With the rising cost of crewed aircraft the intention is to add types of autonomous aircraft, such as UCAVs, into air force fleets, not only to increase numbers and create mass for operations but also to have an ability to sustain aircraft losses that would not be possible with manned platforms.
Loyal Wingman aircraft are set to become an essential part of the inventory for any modern air force that wants to keep pace in the era of great power competition. They will be essential to conduct operations in a high threat environment against near-peer states equipped with powerful anti-air capabilities.
US and Australian initiatives
The US Air Force (USAF) is the obvious leader in this field and in March 2019 it launched the Skyborg programme. Skyborg aims to introduce a new UCAV platform and supporting artificial intelligence (AI) system – known as the Autonomy Core System – as a way of bringing a Loyal Wingman capability into USAF service.
Prototype Skyborg UCAV aircraft are being built by three companies under a series of contracts awarded in December 2020. Kratos was given $37.7m to develop its XQ-58A Valkyrie system, General Atomics ASI was awarded $14.3m and Boeing received $25.7m.
In 2021, following trials using the Kratos UTAP-22 uncrewed air vehicle the Skyborg programme was then classified by the USAF and therefore no further information has been available. But prior to this it was known that Kratos was building 12 Valkyrie aircraft with completion due by early 2023. It is believed that Valkyrie has flown using the ACS and with a series of different payloads including EO/IR sensors, small-UAVs and communications systems.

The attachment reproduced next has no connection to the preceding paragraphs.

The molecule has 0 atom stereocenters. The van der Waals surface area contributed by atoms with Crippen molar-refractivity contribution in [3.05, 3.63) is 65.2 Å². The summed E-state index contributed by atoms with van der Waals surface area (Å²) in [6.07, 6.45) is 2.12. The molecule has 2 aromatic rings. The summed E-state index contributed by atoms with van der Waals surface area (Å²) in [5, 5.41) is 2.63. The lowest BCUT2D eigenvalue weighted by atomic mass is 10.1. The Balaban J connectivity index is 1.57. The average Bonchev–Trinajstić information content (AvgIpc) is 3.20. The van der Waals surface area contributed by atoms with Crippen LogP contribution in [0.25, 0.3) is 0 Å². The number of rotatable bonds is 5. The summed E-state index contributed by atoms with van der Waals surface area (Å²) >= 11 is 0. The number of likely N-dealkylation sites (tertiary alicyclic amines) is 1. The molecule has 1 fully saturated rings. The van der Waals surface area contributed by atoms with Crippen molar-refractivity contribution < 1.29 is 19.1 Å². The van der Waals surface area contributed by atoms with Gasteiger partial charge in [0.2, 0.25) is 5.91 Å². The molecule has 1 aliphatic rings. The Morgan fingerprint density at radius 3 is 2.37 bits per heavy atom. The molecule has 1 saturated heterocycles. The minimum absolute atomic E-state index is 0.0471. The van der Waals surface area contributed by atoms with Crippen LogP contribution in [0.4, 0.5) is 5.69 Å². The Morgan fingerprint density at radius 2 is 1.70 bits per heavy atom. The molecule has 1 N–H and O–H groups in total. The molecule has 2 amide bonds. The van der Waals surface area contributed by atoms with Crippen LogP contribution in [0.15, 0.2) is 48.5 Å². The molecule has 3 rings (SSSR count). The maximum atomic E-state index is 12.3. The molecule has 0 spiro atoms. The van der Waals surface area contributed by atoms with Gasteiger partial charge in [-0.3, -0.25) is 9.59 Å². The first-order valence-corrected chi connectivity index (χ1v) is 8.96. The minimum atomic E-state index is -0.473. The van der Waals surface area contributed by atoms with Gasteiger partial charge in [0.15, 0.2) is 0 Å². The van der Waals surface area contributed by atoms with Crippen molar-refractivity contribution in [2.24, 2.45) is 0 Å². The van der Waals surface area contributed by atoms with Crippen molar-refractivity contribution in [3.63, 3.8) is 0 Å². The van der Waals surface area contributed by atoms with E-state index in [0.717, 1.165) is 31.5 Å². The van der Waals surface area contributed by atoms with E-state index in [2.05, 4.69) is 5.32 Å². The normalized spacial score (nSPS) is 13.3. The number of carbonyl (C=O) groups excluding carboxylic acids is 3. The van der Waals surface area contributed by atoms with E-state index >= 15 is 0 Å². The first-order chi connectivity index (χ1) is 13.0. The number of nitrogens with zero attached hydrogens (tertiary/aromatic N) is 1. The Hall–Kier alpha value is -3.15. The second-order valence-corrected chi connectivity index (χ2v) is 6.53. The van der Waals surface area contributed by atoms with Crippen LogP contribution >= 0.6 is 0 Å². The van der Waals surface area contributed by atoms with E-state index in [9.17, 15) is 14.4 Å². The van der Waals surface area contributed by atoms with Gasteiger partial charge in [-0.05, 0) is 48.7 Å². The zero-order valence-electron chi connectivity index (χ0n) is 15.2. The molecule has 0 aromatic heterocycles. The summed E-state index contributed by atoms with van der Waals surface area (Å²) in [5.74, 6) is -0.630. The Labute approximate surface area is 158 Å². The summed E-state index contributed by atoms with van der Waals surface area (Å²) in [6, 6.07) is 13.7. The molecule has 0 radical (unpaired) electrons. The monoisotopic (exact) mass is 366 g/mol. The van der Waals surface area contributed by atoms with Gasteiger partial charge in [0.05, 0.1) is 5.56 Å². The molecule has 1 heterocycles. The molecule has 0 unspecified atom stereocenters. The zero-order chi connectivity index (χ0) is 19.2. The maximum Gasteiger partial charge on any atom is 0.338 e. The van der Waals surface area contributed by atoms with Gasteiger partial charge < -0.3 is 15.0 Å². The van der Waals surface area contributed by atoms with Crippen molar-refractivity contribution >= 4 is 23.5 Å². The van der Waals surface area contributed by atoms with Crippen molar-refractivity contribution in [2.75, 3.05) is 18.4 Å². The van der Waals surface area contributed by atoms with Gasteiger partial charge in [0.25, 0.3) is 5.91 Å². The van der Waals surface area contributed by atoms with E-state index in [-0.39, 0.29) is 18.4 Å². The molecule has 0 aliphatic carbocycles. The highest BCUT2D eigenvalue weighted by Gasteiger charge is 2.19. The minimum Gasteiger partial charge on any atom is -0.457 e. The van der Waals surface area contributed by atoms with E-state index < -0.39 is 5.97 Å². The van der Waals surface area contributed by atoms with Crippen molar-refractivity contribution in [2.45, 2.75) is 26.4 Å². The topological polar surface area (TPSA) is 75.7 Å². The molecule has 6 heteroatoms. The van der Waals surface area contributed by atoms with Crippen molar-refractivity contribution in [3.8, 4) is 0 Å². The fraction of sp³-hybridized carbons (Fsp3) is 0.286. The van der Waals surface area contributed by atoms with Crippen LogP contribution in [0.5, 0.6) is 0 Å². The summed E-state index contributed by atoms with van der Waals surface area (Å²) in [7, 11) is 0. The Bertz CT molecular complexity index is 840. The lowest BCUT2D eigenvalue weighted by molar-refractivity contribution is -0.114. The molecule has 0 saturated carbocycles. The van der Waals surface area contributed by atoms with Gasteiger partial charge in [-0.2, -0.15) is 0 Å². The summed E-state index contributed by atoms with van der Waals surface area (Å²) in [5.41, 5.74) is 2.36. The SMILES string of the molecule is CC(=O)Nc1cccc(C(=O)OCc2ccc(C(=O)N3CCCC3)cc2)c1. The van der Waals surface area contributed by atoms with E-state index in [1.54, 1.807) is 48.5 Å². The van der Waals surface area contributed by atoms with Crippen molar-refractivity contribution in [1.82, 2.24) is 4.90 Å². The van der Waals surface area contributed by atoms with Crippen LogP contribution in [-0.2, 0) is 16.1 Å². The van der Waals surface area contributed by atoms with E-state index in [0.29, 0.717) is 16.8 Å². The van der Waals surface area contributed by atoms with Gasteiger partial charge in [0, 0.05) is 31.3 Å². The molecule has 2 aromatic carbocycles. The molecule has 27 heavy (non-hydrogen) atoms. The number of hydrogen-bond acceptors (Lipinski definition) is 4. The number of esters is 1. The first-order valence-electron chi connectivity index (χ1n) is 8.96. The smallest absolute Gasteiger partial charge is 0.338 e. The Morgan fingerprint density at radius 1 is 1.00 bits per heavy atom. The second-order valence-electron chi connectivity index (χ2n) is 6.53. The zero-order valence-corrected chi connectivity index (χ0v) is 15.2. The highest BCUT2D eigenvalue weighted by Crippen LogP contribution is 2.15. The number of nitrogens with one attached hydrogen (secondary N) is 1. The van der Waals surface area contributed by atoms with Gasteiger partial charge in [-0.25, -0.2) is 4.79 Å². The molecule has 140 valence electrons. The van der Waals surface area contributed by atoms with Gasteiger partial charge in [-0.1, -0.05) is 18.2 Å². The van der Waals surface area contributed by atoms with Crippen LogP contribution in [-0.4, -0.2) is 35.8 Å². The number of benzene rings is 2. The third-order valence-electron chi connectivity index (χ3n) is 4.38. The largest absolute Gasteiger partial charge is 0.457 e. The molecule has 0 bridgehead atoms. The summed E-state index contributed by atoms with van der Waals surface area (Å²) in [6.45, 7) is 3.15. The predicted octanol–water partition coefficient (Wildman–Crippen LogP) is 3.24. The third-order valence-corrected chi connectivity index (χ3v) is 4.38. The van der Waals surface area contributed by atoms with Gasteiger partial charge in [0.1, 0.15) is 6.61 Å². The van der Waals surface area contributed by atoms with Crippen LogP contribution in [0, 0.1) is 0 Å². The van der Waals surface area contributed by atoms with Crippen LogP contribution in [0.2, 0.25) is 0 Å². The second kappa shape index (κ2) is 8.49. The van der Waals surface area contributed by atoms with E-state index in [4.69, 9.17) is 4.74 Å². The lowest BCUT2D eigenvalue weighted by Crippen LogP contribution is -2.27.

GA-ASI has been flying its MQ-20 Avenger UCAV to support USAF’s ambitions for autonomy. This includes tests with Lockheed Martin’s Legion Pod system and completing Manned-Unmanned Teaming with a King Air aircraft playing the role of a surrogate for fourth and fifth generation aircraft.
It is believed that Boeing is using its Airborne Teaming System (ATS) as part of the Skyborg programme, but it is unclear what tests have been completed. The ATS is being developed in Australia under the Air Force Minor Program DEF 6014 Phase 1 as the MQ-28A Ghost Bat.
In May 2022 during the Australian general election, it was announced by former Australian Prime Minister Scott Morrison that the Ministry of Defence (MoD) would be procuring seven Ghost Bat aircraft for Royal Australian Air Force (RAAF) for A$454m. This will be on top of the A$155m that was provided for the procurement of three prototypes plus an initial three production aircraft. The three prototypes will not be owned or operated by the MoD or RAAF.
However, the latter three plus the additional seven will provide 10 aircraft overall for the RAAF. These are slated to become operational by 2024-25.
The first three prototype Ghost Bat have been delivered with flight tests completed on the first pair in 2021. A first flight test for the third aircraft is expected in 2022. The US and UK are observing the project.
European UCAV efforts
In Europe there are two major Loyal Wingman UCAV programmes underway. France, Germany and Spain are jointly developing a crewed fighter called the Next Generation Fighter (NGF) also known as the Système de Combat Aérien Futur (SCAF/FCAS). But under the Next Generation Weapon System (NGWS) part of the programme a new Remote Carrier (RC) autonomous platform will also be developed.
The RC aircraft is begin built by Airbus and will be tasked with a variety of roles including as a weapons carrier, ISR and EW platforms and decoy aircraft. Under plans announced in August 2021, the intention is for prototypes of both the manned fighter and RC aircraft to be flying by 2025, but this date has slipped to 2028.
The main challenges introducing Loyal Wingman aircraft into service have less to do with the technology, which has been around for two decades, but with the communications capability